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Scleroderma: Clinical And Physical Presentations, Prognosis And Treatment As A Progressive Systemic Slcerosis Disease

Updated on February 13, 2014

Rheumatoid Nodule

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Scleroderma Overview

The clinically significant presentations include systemic manifestations, bones and joints, the alimentary canal and renal involvement. In this Hub, a special kind of scleroderma known as the mixed connective tissue disease would be briefly touched.

Systemic manifestations: The pattern of involvement reported in Indian series (especially) is acrosclerosis (53%), arthralgia (83%), arthritis (20%), upper GI lesions (66%), lower GI lesion (33%), lungs (20%) and Kidneys (25%). Progressive systemic sclerosis overlaps with other connective tissue disorders such as systemic lupus erythematosus (14%), rheumatoid lupus erythematosus (14%), rheumatoid arthritis (8.4%) and mixed connective tissue disease (2.8%).

Bones and Joints: Mobility is restricted due to fibrosis of soft tissue. Primary articular involvement can occur in many. Creptus can be palpated over major joints and tendons and 50% develop deformities. Long standing cases show erosion and absorption of the terminal phalanges.

Gastrointestinal Tract: Affection of the GI tract can be demonstrated by investigations even in the asymptomatic cases. Oesophagus and intestines are affected most frequently. Common symptom is dysphagia, which is initially due to esophageal spasm and later fibrosis. Barium swallow reveals dilated esophagus resembling achalasia cardia. The small and large intestines show dilatation, impaired peristalsis and malabsorption.

Involvement of the lungs results in progressive interstitial fibrosis and alveolocapillary block syndromes. Cystic changes are seen occasionally; secondary pulmonary hypertension and cor pulmonale develop in long standing cases. Heart shows enlargement, myocardial dysfunction and rarely conduction defects. Malignant hypertension is more common.

Renal involvement: Secondary hypertension and renal failure may follow. Nervous system involvement manifests as cranial or peripheral neuropathy at times.

Laboratory Investigations: Erythrocyte sedimentation rate is moderately raised but it may be normal in early cases and in cases where only the skin is affected. During the active phase, IgG may be elevated. Muscle enzymes are elevated when myopathy occurs. Rheumatoid factor is positive in 20 – 25% and antinuclear factor (ANF) in about 40% cases in low titers.

Differential diagnosis: Progressive systemic sclerosis must be distinguished from other collagen disorders such as dermatomyositis and mixed connective tissue disease. Thickening and tightness of the skin may occur in other disorders like eosinophilic fasciitis scleroderma adultorum Bushke, myxedema and acromegaly.

Scleroderma Manifestations

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Sclerodema adultorum Bushke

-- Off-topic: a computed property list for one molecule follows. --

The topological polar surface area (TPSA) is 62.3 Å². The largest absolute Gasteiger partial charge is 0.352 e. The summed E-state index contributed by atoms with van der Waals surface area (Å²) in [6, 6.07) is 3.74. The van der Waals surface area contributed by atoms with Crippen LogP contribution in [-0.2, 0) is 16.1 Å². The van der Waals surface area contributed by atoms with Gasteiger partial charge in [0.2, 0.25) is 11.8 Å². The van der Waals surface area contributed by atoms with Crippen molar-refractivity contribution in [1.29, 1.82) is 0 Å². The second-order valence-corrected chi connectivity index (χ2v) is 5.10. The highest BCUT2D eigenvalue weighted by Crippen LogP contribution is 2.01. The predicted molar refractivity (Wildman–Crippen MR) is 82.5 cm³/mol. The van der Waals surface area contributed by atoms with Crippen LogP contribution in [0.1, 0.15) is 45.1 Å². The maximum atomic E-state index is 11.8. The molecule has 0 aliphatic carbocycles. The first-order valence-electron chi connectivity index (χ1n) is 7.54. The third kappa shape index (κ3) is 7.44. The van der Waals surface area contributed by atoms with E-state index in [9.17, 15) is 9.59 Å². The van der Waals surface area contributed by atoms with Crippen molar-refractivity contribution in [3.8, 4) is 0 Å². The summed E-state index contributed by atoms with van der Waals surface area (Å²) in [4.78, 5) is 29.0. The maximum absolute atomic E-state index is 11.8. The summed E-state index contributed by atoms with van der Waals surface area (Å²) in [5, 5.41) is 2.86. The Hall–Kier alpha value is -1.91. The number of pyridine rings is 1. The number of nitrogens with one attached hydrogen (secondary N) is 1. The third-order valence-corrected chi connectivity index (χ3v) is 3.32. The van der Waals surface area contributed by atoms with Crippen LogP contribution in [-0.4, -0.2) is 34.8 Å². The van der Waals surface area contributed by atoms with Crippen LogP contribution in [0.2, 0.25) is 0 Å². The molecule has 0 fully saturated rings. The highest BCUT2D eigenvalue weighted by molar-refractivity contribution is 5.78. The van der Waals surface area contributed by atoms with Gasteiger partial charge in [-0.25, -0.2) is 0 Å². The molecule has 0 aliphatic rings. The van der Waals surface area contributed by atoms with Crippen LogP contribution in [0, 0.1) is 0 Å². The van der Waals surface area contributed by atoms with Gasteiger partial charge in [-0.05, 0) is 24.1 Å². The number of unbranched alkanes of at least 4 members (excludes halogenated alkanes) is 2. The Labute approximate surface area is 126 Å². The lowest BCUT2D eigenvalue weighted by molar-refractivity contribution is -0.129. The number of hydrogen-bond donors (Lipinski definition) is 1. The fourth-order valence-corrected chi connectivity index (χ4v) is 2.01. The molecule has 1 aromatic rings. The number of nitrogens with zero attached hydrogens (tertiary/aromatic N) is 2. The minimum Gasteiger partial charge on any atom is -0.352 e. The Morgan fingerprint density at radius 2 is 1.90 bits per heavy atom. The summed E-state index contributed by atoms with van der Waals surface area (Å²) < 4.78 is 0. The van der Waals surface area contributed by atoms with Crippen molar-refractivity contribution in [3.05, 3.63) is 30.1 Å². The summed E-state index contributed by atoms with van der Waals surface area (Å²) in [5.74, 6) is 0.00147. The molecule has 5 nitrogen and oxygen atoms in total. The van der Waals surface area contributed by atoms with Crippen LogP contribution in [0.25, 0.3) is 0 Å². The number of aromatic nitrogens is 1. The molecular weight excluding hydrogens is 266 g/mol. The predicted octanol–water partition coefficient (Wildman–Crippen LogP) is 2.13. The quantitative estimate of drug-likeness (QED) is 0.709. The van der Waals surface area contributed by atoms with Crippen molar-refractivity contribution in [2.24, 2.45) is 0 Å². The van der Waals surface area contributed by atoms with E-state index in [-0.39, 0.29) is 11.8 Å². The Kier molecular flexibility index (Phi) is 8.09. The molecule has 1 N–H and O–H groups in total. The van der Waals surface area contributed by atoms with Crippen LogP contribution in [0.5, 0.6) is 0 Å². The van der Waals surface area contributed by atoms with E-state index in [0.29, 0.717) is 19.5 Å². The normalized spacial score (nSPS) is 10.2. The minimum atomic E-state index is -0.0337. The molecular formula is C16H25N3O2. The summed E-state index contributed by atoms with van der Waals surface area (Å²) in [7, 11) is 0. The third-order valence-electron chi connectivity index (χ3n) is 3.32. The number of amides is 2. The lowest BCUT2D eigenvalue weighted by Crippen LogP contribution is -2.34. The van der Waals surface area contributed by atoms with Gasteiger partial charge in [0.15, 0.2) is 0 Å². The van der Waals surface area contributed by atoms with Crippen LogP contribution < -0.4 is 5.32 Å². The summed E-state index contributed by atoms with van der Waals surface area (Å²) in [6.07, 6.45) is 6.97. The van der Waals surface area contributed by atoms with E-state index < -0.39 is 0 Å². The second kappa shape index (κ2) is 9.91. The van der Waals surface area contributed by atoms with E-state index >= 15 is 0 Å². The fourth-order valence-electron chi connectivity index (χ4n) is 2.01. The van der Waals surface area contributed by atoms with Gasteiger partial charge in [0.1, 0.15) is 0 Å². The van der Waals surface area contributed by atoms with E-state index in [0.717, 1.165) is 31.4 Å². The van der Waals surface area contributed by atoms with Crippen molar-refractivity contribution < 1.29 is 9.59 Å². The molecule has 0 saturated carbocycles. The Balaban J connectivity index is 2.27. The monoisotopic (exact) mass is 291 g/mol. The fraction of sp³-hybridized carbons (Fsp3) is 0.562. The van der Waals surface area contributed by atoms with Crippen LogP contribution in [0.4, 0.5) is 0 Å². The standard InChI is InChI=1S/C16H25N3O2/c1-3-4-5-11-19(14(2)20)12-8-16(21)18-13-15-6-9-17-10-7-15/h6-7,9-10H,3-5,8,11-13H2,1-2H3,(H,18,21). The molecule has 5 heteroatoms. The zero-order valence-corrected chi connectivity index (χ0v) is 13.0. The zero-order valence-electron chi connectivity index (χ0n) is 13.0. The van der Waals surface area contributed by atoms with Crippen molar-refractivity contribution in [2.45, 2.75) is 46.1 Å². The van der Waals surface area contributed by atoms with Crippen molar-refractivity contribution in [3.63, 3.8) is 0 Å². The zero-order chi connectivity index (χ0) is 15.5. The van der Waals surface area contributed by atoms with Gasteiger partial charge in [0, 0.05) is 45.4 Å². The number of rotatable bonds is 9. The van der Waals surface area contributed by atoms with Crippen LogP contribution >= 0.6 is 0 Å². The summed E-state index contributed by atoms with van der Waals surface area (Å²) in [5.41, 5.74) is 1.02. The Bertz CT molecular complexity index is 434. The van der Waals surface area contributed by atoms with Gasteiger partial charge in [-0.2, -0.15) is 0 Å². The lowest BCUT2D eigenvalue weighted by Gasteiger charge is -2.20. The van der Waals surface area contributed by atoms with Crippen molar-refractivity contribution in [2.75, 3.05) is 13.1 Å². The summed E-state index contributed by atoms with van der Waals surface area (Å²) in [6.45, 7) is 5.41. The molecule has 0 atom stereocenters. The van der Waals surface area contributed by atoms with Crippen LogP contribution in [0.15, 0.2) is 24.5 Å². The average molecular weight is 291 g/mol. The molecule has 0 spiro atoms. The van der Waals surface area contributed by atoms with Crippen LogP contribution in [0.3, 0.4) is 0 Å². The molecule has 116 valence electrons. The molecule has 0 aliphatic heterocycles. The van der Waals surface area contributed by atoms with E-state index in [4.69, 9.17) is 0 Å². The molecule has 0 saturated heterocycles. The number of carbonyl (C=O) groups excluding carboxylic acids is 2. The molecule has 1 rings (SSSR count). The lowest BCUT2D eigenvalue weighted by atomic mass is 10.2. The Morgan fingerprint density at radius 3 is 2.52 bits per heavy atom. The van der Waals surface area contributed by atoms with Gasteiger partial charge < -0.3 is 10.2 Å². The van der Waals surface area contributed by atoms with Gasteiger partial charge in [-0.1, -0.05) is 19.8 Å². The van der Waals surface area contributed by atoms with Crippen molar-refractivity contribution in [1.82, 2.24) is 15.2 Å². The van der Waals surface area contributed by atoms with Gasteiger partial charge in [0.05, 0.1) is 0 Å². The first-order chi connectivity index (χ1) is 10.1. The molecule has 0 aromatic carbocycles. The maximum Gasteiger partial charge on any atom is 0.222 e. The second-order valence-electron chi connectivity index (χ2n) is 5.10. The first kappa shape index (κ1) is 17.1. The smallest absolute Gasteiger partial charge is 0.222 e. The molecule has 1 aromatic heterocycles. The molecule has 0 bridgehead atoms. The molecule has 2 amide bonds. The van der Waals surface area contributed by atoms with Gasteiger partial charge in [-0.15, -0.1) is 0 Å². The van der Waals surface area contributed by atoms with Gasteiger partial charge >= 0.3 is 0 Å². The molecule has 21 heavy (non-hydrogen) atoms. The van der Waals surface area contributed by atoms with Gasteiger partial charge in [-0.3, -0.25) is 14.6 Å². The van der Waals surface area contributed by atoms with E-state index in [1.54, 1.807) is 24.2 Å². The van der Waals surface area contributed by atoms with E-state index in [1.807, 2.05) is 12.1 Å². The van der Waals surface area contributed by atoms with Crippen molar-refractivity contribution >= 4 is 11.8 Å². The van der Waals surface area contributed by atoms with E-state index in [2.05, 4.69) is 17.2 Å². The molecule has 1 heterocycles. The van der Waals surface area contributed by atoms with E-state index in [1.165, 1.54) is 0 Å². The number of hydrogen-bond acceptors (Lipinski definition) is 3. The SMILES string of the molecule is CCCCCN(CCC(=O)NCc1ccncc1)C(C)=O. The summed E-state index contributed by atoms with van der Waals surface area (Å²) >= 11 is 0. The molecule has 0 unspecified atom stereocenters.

This condition is characterized by painless edematous induration with an abrupt onset over a short period of time occurring in young subjects. Face, scalp, trunk and proximal parts of the extremities are widely affected. Though the exact cause is not clear, some cases are seen to follow streptococcal infection. There is accumulation of mucopolysacchrarides in the dermis and in the underlying muscles. The condition resolves spontaneously over a period of 6- 12 months even without specific treatment. Systemic manifestations of PSS are not present.

In eosinophils fascilitis which starts in the form of painful and tender swellings over the extremities, there is fasciitis, myositis, eosinophilia and hypergammaglobulinemia. The skin is indurated and tight. Biopsy reveals perivascular infiltration of eosinophils, histiocytes lymphocytes and plasma cells in the skin, fat and even underlying muscles. These lesions are self-limiting. Myxedema and acromegaly are associated with other endocrine abnormalities.

Course and prognosis: Progressive systemic sclerosis is a slowly progressive disease. Widespread skin involvement, lesions of the kidneys, lungs and heart and onset earlier in life are unfavourable factors. More than 70% survive 5 years or more.

Treatment: Several drugs like para-aminobenzoic acid (PABA) have been tried, but no drug is available which will arrest the progression of the disease. The use of corticosteroids is controversial. The renal lesions may even be aggravated by corticosteroids. Non-steroidal anti-inflammatory drugs like indomethacin or ibuprofen may help in relieving arthralgia and arthritis. D. Penicillamine may help in the early stages on account of its ability to inhibit cross-linking of collage. Blood flow in the digital arteries can be improved by the infusion of low molecular weight dextran. This may prevent ischemic ulcers and help in their recovery. Intractable Raynaud’s syndrome is relieved by cervical sympathectomy.

Mixed Connective Tissue Disease

In this condition, the features of scleroderma, systemic lupus and polymyositis overlap. Women suffer four times more frequently than men. Onset is in the third and fourth decades. Prognosis varies in individual cases. In general, prognosis is good and the condition responds to small doses of corticosteroids.

© 2014 Funom Theophilus Makama

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